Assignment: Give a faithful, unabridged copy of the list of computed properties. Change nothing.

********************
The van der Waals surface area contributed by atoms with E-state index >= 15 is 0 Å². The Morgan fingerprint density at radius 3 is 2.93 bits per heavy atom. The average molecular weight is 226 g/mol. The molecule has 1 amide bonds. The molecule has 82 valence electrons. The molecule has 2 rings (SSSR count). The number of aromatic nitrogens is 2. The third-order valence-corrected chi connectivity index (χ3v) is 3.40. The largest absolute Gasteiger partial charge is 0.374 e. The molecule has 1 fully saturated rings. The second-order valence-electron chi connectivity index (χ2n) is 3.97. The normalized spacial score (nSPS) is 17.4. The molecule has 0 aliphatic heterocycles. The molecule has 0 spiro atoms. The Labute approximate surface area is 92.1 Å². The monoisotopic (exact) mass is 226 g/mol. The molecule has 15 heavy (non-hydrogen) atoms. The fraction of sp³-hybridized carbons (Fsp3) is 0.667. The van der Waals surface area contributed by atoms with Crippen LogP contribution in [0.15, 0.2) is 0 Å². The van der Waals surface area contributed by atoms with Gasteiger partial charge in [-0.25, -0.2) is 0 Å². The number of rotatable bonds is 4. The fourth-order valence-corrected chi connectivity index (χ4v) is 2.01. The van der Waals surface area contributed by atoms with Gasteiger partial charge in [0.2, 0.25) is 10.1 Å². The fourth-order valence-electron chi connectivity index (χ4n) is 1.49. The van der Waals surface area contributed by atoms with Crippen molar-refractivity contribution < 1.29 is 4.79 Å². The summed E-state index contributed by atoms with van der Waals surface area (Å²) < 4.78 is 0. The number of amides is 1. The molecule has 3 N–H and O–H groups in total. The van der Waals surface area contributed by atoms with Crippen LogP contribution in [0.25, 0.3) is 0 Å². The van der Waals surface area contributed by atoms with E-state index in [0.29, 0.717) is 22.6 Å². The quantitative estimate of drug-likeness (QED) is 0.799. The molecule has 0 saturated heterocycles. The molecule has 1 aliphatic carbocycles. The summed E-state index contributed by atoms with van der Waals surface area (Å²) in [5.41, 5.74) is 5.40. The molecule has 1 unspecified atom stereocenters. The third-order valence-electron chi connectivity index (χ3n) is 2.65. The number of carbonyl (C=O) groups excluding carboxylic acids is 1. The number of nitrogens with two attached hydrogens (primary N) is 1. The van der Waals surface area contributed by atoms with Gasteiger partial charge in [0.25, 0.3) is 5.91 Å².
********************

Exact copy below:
The van der Waals surface area contributed by atoms with E-state index >= 15 is 0 Å². The Morgan fingerprint density at radius 3 is 2.93 bits per heavy atom. The average molecular weight is 226 g/mol. The molecule has 1 amide bonds. The molecule has 82 valence electrons. The molecule has 2 rings (SSSR count). The number of aromatic nitrogens is 2. The third-order valence-corrected chi connectivity index (χ3v) is 3.40. The largest absolute Gasteiger partial charge is 0.374 e. The molecule has 1 fully saturated rings. The second-order valence-electron chi connectivity index (χ2n) is 3.97. The normalized spacial score (nSPS) is 17.4. The molecule has 0 aliphatic heterocycles. The molecule has 0 spiro atoms. The Labute approximate surface area is 92.1 Å². The monoisotopic (exact) mass is 226 g/mol. The molecule has 15 heavy (non-hydrogen) atoms. The fraction of sp³-hybridized carbons (Fsp3) is 0.667. The van der Waals surface area contributed by atoms with Crippen LogP contribution in [0.15, 0.2) is 0 Å². The van der Waals surface area contributed by atoms with Gasteiger partial charge in [-0.25, -0.2) is 0 Å². The number of rotatable bonds is 4. The fourth-order valence-corrected chi connectivity index (χ4v) is 2.01. The van der Waals surface area contributed by atoms with Gasteiger partial charge in [0.2, 0.25) is 10.1 Å². The fourth-order valence-electron chi connectivity index (χ4n) is 1.49. The van der Waals surface area contributed by atoms with Crippen molar-refractivity contribution < 1.29 is 4.79 Å². The summed E-state index contributed by atoms with van der Waals surface area (Å²) < 4.78 is 0. The number of amides is 1. The molecule has 3 N–H and O–H groups in total. The van der Waals surface area contributed by atoms with Crippen LogP contribution in [0.25, 0.3) is 0 Å². The van der Waals surface area contributed by atoms with E-state index in [0.29, 0.717) is 22.6 Å². The quantitative estimate of drug-likeness (QED) is 0.799. The molecule has 0 saturated heterocycles. The molecule has 1 aliphatic carbocycles. The summed E-state index contributed by atoms with van der Waals surface area (Å²) in [5.41, 5.74) is 5.40. The molecule has 1 unspecified atom stereocenters. The third-order valence-electron chi connectivity index (χ3n) is 2.65. The number of carbonyl (C=O) groups excluding carboxylic acids is 1. The number of nitrogens with two attached hydrogens (primary N) is 1. The van der Waals surface area contributed by atoms with Gasteiger partial charge in [0.25, 0.3) is 5.91 Å².